Following a dramatic downturn due to the COVID-19 pandemic, the UK tourism industry is picking up again. As the industry begins to stabilise, more Brits are choosing to enjoy staycations at home or, if they do go abroad, travel to less crowded destinations with an emphasis on authenticity and sustainability. The result is the slow travel trend, in which tourists aim to soak up the local culture, travel off the beaten track and interact with local people in a meaningful way. There has already been significant investment in the emerging slow tourism industry, which poses a more respectful and thoughtful alternative to traditional ‘fast’ tourism focused on the entertainment and home comforts of the visitor. How can you get in on the slow travel trend this year?   

Simplify Your Itinerary

The first step to take in ‘slowing down’ your holiday is simplifying your plans to suit your main priorities: what is it that you want to experience and achieve on your trip? By turning your lengthy wish-list into a shortlist of bare essentials, you’ll find that you have more time to immerse yourself in these activities when on holiday, rather than rushing around between locations. 

Choose Slow Transport

In order to get a more authentic perspective of your chosen destination, consider hiring a bike, taking a river cruise or using the local public transport network to get around. By avoiding tourist shuttle buses and hire cars, you’ll get a better idea of what it’s like to live and travel as a local. If you do use a hire car, don’t be afraid to take the long way round – even in the UK, motorists have been advised to take ‘slow’ scenic routes in order to reduce traffic and pollution, boost interest in the local landscape and encourage impulsive ‘off-the-beaten-track’ tourism.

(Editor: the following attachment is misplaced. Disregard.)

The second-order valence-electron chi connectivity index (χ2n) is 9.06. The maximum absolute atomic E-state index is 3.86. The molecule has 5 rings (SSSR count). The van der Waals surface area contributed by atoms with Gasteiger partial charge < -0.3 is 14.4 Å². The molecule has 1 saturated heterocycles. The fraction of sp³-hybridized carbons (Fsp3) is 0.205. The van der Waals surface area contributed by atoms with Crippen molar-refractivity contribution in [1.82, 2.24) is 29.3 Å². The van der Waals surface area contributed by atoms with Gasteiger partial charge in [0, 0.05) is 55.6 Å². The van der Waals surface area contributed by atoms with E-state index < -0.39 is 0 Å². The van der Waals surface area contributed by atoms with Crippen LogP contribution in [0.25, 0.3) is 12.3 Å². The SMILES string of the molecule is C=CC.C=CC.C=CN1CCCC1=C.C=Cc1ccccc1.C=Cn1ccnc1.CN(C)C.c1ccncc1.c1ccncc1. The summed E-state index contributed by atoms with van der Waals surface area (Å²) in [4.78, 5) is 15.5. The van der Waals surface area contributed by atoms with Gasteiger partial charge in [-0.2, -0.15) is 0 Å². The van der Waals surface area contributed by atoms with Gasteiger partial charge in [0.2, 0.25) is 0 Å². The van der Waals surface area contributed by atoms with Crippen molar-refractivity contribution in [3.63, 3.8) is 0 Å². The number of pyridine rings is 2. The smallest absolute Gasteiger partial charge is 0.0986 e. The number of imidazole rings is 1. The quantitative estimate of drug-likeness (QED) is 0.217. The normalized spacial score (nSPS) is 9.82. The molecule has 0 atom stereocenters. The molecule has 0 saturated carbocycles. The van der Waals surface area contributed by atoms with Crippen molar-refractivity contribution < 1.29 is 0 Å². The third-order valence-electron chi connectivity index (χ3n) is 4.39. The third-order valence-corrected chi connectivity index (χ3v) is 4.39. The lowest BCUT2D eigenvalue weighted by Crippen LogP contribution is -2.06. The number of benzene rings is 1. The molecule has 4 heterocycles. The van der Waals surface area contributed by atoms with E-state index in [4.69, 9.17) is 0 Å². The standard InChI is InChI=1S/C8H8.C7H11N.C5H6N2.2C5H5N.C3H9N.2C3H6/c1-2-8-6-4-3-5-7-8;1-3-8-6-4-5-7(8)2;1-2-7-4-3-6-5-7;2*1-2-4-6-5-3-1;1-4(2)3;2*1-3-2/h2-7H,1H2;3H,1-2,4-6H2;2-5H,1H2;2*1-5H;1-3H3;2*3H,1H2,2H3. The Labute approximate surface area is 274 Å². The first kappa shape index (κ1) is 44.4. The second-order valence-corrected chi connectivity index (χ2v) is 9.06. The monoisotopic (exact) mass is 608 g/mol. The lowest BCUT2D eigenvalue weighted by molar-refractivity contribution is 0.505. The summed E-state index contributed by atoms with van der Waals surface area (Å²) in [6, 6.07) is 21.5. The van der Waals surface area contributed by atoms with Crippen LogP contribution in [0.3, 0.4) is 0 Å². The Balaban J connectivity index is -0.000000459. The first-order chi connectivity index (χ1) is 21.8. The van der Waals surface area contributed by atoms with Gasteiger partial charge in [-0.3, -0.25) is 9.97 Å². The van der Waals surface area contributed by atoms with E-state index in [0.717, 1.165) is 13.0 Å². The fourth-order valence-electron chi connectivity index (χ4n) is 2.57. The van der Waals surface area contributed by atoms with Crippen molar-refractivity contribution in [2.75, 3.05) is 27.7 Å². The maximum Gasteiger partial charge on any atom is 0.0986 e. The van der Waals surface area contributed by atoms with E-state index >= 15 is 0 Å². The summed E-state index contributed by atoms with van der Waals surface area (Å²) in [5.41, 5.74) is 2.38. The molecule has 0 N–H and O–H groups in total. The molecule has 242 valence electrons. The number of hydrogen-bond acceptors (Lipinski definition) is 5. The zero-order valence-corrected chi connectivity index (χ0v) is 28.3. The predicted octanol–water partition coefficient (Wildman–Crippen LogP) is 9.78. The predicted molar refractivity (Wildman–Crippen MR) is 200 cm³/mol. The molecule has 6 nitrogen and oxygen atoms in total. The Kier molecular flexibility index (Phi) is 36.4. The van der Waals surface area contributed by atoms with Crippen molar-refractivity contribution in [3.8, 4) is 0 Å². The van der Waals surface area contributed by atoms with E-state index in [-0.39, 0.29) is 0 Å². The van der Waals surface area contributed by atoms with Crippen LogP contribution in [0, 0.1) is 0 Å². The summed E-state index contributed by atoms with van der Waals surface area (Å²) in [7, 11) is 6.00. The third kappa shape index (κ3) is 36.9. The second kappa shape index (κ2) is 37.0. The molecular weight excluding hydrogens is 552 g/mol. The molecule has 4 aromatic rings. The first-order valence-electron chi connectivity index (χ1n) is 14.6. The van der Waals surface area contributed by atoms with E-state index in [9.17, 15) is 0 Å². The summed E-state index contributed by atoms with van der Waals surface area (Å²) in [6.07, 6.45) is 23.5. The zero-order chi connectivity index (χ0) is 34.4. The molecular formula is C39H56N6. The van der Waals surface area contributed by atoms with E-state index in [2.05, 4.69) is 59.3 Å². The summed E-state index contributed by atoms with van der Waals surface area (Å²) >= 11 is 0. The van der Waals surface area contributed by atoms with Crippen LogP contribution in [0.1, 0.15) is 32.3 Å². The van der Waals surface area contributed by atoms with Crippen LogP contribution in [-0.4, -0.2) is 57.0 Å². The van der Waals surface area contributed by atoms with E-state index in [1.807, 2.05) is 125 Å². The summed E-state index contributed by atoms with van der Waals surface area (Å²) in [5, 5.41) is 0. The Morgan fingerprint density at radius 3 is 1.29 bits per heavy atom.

Hike Through Nature

Hiking is a great way of meeting local people, getting back to nature and soaking up the landscape when visiting another country. Taking ‘off-grid’ hiking excursions on holiday can work wonders for your health and wellbeing, while you’re far more likely to find undiscovered gems while travelling in remote areas by foot. Always ensure that you undertake sufficient planning and safety measures when hiking in another country.

Beyond Tourist Hotspots

When planning your first ‘slow holiday’, remember to focus on those less-weathered areas that have not been infiltrated by major tourist markets – it is in these places that you’re likely to get the most authentic experience and escape the crowds, while your hard-earned tourist dollars could help to boost undernourished local economies and reduce the ill effects of over-tourism in other areas. Always remember to be respectful when travelling abroad and enjoy your slow holiday!    


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